My brake pedal was getting a little long in the travel which means it is time to bleed the system. I try to bleed the brakes annually but I’m sure it’s been over a year since my last bleed.
In my opinion, the easiest way to bleed brakes is with a Motive Power Bleeder.
There is no more need to have an unwilling person pump the pedal to bleed the brakes. You just fill up the tank, pump it up and crack a bleeder valve open and watch the fluid flow.
As for brake fluid, I have had great results with Pentosin Super Dot 4 fluid. It is available locally and it seems to hold up to multiple mountain runs without fade. I have tried Valvoline Dot 3/4 fluid before and it doesn’t seem to hold up for nearly as long. I can usually get about one good mountain run from the Valvoline before I need to change it.
This time I thought I would try Pentosin Dot 4 LV (low viscosity) brake fluid primarily because it looked exactly the same as Super Dot 4 fluid; it was the only Pentosin on the shelf and I didn’t realize it was different until I after I bled my system with it.
After a quick google search I found that the low viscosity fluid is ok to run and my brakes won’t explode.
Low viscosity brake fluid can be used in vehicles that do not require a low viscosity fluid; however, standard DOT 3 or 4 brake fluid should not be used for top off in vehicles that require a low viscosity brake fluid. This action will reduce the low temperature properties and decrease the safety performance of the fluid.Source: http://www.pentosin.net/f_brakefluid.asp
To bleed the brakes with the Motive Brake Bleeder, all you need to do is add brake fluid to the container and attach the line to the master cylinder reservoir.
Then pump up the Power Bleeder to approximately 15 psi, but no higher than 20 psi.
You should see brake fluid moving through the line once the line is pressurized. Gaps of fluid in the bends of the hose is ok; the fluid is moving down the sides of the tubing.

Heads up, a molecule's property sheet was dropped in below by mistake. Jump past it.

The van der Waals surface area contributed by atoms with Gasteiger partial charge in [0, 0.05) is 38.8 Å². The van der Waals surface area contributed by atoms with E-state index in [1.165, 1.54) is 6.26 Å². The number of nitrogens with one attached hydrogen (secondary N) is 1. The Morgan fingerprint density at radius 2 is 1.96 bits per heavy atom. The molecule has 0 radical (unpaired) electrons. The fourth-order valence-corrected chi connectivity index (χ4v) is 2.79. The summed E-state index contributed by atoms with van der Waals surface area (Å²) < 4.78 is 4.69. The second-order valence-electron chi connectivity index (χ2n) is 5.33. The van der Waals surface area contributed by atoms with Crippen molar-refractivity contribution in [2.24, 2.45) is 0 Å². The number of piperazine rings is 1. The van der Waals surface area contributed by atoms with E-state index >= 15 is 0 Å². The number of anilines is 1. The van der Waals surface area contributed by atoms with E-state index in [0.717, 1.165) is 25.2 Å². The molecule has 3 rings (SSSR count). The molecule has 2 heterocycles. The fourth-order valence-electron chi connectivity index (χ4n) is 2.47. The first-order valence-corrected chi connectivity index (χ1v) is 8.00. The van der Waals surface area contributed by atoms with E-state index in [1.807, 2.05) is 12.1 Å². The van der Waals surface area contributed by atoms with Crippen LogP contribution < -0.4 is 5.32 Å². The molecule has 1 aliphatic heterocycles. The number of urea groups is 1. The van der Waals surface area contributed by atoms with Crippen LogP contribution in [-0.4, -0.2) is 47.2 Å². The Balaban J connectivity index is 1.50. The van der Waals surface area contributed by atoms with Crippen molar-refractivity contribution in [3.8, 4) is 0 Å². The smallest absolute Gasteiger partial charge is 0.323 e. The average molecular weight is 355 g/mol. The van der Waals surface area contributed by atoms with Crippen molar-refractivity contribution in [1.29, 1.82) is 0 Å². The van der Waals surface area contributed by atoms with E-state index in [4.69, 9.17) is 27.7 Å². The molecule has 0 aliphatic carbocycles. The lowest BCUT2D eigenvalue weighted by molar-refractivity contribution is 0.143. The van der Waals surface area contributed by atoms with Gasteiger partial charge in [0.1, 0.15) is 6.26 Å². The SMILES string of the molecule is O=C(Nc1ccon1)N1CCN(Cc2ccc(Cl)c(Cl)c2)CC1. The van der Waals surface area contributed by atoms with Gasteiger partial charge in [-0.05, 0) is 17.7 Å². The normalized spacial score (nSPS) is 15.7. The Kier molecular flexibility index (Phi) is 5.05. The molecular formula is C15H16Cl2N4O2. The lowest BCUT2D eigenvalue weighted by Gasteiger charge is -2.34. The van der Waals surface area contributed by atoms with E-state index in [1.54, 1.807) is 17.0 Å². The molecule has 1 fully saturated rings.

If there are no leaks, then the system is ready to be bled.
For very dirty fluid (very dark) – siphon out the fluid from the master cylinder reservoir. Then bleed the fluid from the closest valve to the master cylinder; go to the next closest valve and so on. The thought process behind this method is to limit the amount of dirty fluid you run through the whole system.
For a routine bled, start with the caliper furthest away from the master cylinder, passenger side rear caliper. Attach a line to the bleeder valve and crack open the bleeder until fluid begins to run through the lines.
Once the fluid turns clear and there are no more bubbles in the line you can close the valve and move on to the next caliper. Check the pressure and fluid level on the Motive Power Bleeder in between calipers.
TIP: If the hose is loose on the bleeder, use a small zip tie to snug it down.
Also, expect to go through quite a bit of fluid. For the two rear calipers, I filled up about a catch bottle and half. In total, I think I used 1.5 liters of brake fluid.
In the rear, I didn’t notice too many bubbles but there were a ton of bubbles coming from the front calipers.
Once you are done bleeding, remove pressure from the Power Bleeder by unscrewing the pump; then detach it from the master cylinder; then empty the remaining brake fluid from the bleeder.
Test the brake pedal and check for leaks before going for a drive.
In my case, the brake pedal is firmer and has far less travel in it. The car stops a lot easier as well. It’s not anything amazing, I think I need to add stainless lines for a much firmer pedal, but it is a definite improvement.